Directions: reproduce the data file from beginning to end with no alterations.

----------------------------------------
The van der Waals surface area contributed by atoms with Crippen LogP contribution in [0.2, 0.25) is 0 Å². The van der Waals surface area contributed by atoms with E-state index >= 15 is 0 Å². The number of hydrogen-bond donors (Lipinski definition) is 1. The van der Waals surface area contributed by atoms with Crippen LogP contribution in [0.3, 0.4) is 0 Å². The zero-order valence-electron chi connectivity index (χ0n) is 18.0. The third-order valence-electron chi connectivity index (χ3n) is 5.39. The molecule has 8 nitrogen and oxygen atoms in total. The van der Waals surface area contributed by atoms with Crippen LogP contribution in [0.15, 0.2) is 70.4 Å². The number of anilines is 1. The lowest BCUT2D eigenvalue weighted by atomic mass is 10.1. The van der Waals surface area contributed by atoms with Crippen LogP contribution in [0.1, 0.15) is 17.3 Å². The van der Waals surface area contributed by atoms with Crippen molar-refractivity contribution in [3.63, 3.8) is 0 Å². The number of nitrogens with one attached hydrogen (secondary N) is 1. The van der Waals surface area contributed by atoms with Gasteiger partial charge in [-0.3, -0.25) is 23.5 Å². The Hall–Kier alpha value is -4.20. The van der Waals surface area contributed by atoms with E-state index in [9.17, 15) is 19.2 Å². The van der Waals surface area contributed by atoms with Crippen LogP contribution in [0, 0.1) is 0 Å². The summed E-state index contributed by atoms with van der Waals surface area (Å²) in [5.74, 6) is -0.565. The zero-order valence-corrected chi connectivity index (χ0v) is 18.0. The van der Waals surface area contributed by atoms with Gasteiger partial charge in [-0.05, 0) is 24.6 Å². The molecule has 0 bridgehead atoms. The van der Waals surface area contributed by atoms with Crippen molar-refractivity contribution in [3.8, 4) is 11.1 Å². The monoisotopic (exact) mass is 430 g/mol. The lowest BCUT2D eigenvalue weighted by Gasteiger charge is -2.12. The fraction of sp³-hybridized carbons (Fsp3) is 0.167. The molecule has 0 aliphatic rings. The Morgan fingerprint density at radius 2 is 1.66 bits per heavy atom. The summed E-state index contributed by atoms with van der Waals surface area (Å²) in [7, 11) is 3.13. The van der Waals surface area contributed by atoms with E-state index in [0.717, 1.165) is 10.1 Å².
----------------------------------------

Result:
The van der Waals surface area contributed by atoms with Crippen LogP contribution in [0.2, 0.25) is 0 Å². The van der Waals surface area contributed by atoms with E-state index >= 15 is 0 Å². The number of hydrogen-bond donors (Lipinski definition) is 1. The van der Waals surface area contributed by atoms with Crippen LogP contribution in [0.3, 0.4) is 0 Å². The zero-order valence-electron chi connectivity index (χ0n) is 18.0. The third-order valence-electron chi connectivity index (χ3n) is 5.39. The molecule has 8 nitrogen and oxygen atoms in total. The van der Waals surface area contributed by atoms with Crippen LogP contribution in [0.15, 0.2) is 70.4 Å². The number of anilines is 1. The lowest BCUT2D eigenvalue weighted by atomic mass is 10.1. The van der Waals surface area contributed by atoms with Crippen LogP contribution in [0.1, 0.15) is 17.3 Å². The van der Waals surface area contributed by atoms with Crippen molar-refractivity contribution in [3.63, 3.8) is 0 Å². The number of nitrogens with one attached hydrogen (secondary N) is 1. The van der Waals surface area contributed by atoms with Gasteiger partial charge in [-0.3, -0.25) is 23.5 Å². The Hall–Kier alpha value is -4.20. The van der Waals surface area contributed by atoms with E-state index in [9.17, 15) is 19.2 Å². The van der Waals surface area contributed by atoms with Crippen LogP contribution in [0, 0.1) is 0 Å². The summed E-state index contributed by atoms with van der Waals surface area (Å²) in [5.74, 6) is -0.565. The zero-order valence-corrected chi connectivity index (χ0v) is 18.0. The van der Waals surface area contributed by atoms with Gasteiger partial charge in [-0.05, 0) is 24.6 Å². The molecule has 0 bridgehead atoms. The van der Waals surface area contributed by atoms with Crippen molar-refractivity contribution in [3.8, 4) is 11.1 Å². The monoisotopic (exact) mass is 430 g/mol. The lowest BCUT2D eigenvalue weighted by Gasteiger charge is -2.12. The fraction of sp³-hybridized carbons (Fsp3) is 0.167. The molecule has 0 aliphatic rings. The Morgan fingerprint density at radius 2 is 1.66 bits per heavy atom. The summed E-state index contributed by atoms with van der Waals surface area (Å²) in [7, 11) is 3.13. The van der Waals surface area contributed by atoms with E-state index in [0.717, 1.165) is 10.1 Å².